On Friday, a federal Court of Appeals held unconstitutional a central feature of the new healthcare law-its requirement that almost all Americans obtain healthcare insurance through private insurance markets. This ruling came only days after the debt-ceiling debacle — a “tempest in a tea party” — during which our country’s credibility for honoring its debts was held hostage to the conviction that tax revenues should regularly ratchet down, but never up. Both the subtext of the majority’s opinion in the healthcare case and the anti-tax fervor evident in the debt-ceiling debate share a common underlying philosophy: the belief that government activity is largely hostile to prosperity and the pursuit of happiness, and therefore the less of it, the better. But this view of government is incorrect.
Government, to paraphrase Congressman Barney Frank, is just the name we give for the things we the people decide to do together. And taxes in turn are just the amounts we chip into the collective pot to buy whatever package of goods and services that we have agreed to purchase collectively.
In ordinary commercial settings, the private sector is more efficient at allocating scarce resources than is the government, which is why the United States relies so heavily on private markets. So why should we bother to do things together through the mechanism of government? One answer is that only government can address an “incomplete” market, which occurs when the private sector cannot or does not provide a market solution to an economic problem. Healthcare insurance is a classic case of an incomplete market that results in real economic burdens.
You cannot today buy the sort of private healthcare insurance that one would expect to find if private markets always provided a complete suite of rational solutions. That product would be “permanent” healthcare insurance, analogous to permanent life insurance, in which an individual could contract today for a non-cancellable policy that would provide specified medical care benefits for the individual’s life, in return for annual insurance premiums.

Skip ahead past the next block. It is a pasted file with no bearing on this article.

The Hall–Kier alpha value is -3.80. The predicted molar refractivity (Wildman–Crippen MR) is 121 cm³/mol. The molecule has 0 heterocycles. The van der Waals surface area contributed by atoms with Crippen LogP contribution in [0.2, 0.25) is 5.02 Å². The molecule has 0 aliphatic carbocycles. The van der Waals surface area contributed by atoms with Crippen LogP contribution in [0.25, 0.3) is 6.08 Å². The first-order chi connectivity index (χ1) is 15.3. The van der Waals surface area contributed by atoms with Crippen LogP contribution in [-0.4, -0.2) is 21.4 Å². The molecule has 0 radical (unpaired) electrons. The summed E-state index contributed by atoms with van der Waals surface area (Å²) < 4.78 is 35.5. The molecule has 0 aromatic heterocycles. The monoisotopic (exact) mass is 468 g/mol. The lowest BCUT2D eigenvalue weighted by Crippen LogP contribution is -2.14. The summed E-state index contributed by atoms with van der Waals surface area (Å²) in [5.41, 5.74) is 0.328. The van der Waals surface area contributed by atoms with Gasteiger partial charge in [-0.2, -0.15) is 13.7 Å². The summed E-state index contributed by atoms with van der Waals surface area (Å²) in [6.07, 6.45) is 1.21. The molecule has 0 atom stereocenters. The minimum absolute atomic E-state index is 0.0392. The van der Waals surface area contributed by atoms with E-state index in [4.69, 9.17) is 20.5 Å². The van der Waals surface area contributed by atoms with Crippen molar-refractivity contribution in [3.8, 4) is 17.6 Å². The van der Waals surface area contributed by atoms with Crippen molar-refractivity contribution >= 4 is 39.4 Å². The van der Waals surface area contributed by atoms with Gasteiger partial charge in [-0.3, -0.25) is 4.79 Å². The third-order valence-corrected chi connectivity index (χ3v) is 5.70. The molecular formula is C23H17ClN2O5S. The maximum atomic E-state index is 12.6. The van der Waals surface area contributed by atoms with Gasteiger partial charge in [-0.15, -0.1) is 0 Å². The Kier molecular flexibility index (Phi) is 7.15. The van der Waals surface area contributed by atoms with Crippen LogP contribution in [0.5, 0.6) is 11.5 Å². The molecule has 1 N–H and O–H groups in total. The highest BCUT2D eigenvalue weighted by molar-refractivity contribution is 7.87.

Such a market does not exist because of adverse selection (the phenomenon that those individuals who knock on an insurance company’s door are more likely to be sick than those who never give healthcare insurance a moment’s thought), because the annual premium for permanent healthcare insurance would be very high for a young person, relative to the cost of a one-year policy, because healthcare technology and costs rise at unpredictable rates (while life insurance pays off a fixed amount), and because everyone knows that in the end government (that is to say, all of us, together) will provide at least some minimum level of care for the uninsured. As the majority admitted in Friday’s Court of Appeals decision, this last point explains why voluntary federal flood insurance has been a failure — homeowners have no reason to buy insurance when they know they will always be bailed out through government “disaster relief.”
It is precisely because private healthcare insurance markets are unavoidably incomplete that every developed country other than the United States has some form of mandatory health insurance plan. The reasoning is simple: if you can get everyone into the insurance pool — the young and healthy as well as the old and sick – then healthcare costs can be broadly shared, and thereby made affordable. The young and healthy “overpay” today, in return for receiving guaranteed coverage for their future selves, when they in turn will be old and sick.
By requiring universal participation in healthcare insurance, government thus can create the very product that the private sector cannot (because of adverse selection, etc.) — permanent health insurance, in which your premium reflects not just the cost of covering you today, but for your entire lifetime. Why should it be unconstitutional for all of us to solve this problem in this way? The appellate court majority’s answer hinges less on constitutional bedrock doctrines than it does on alleged terminological foot-faults by Congress.
One of Congress’s principal errors, according to the majority opinion, was to impose a “mandate” that each of us purchase private insurance, or face a “penalty” for failing to do so. Had Congress imposed a “tax” rather than a “penalty,” the result apparently would have within its power — even though under the design of the legislation the “penalty” in question in fact will be collected through the personal income tax system, just like the rest of an individual’s income tax obligations.